Book Review: The Butchering Art

twitterlogoBRReview by Tom Bragg.

Both the title and subtitle of Lindsey Fitzharris’s popular medical history—The Butchering Art: Joseph Lister’s Quest to Transform the Grisly World of Victorian Medicine—hint at the sensationalism, the often lurid details with which the author baits the hook of her narrative. The creator of popular websites and a Youtube series about medical and surgical subjects, Fitzharris is clearly at home with such material, and weaves shudder-inducing factoids and interesting digressions freely throughout the book’s general story, that of Lister’s career, his developing interest in microscopy, his suspicions about the miasma “bad air” theory of disease, and his eventual role as the founder of antiseptic medicine.


In its essentials, this account might take up half as much space as the (already slim) book’s 230-odd pages, while a more personal and introspective account might occupy many more. Joseph Lister lived to a ripe old age—indeed, his life straddles the entire Victorian Era—and his accomplishments are legion and impressive. According to the book’s blurb, Fitzharris’s aim has been to “dramatically {reconstruct] Lister’s career path,” and thus to celebrate the surgeon and innovator by contrasting his achievements with the “grisly” situations and contexts in which he worked.

As an episodic entertainment, a roomy narrative rife with interesting digressions, The Butchering Art works quite well. Perhaps the author’s familiarity with web writing influences her tendency to break down the tale into easily consumed capsules of narrative. Every chapter begins with a novel-like hook of immediacy and detail: “A halo of light from a gas lamp illuminated the corpse…,” “The thundering of cannon reverberated around the battlefield,” “…Isabella Pim felt the weight of the world on her shoulders” (37, 111, 175). Each chapter features various, often tangentially related grotesqueries of detail, such as the account of “mock duels” fought by desensitized medical students using “severed legs and arms,” or the quite fascinating mention of “no nose clubs” in London, whose members all suffered from advanced stages of syphilis. Through all of the sharply drawn detail—captivating at its best, but sometimes noisily distracting—runs the slender thread of Lister’s career, his burgeoning interests, his continuing zeal. Each chapter has a sprinkling of foreshadowing hooks that seek to link the content to Lister’s “quest,” though such connections are often tenuous, such foreshadowing forced.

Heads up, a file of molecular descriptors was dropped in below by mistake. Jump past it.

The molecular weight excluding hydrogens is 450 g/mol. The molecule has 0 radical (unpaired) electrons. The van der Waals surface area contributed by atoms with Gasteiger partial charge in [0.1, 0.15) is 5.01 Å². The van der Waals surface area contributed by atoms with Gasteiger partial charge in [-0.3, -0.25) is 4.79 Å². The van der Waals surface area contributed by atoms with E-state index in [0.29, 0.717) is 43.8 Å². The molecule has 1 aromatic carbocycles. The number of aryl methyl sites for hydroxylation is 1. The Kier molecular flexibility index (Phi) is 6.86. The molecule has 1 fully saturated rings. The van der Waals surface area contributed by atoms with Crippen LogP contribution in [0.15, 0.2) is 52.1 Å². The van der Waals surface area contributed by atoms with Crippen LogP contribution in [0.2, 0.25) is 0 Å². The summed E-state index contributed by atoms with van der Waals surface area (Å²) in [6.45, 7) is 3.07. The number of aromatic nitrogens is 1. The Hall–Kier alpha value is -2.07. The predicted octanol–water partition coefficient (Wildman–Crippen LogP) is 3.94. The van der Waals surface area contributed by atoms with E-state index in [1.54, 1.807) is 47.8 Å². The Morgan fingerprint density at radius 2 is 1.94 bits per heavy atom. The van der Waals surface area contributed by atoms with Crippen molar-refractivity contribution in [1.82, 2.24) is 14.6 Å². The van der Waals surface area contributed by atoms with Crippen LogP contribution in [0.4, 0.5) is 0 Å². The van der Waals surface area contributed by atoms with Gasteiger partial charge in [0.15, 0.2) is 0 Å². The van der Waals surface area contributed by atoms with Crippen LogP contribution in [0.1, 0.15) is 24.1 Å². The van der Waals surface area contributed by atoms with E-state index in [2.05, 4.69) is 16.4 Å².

What prevents The Butchering Art from being an exceptional account of either Lister or the development of antiseptic and preventative medicine is this very slickness and accessibility. It can be hard to focus on Lister or indeed any cohesive subject from chapter to chapter; when Fitzharris follows a conversational thread, the reader loses sight of the book’s main theme. Indeed, such digressions seem to be her specialty, and their inclusion makes the book very diverting reading, especially for the Victorian Era novice unfamiliar with milestones such as, say, the Great Exhibition, or with the prevalence of domestic abuse. For the casual reader with a taste for the period—especially a somewhat morbid taste—the book should be welcome. Students and researchers with more than a passing interest in the subject matter will probably look for deeper waters.  

1625599_10206202935571003_4443334843652036460_nTom Bragg is an Associate Professor at the University of South Carolina Salkehatchie. He is the author of Space and Narrative in the Nineteenth-Century British Historical Novel (Routledge, 2016).

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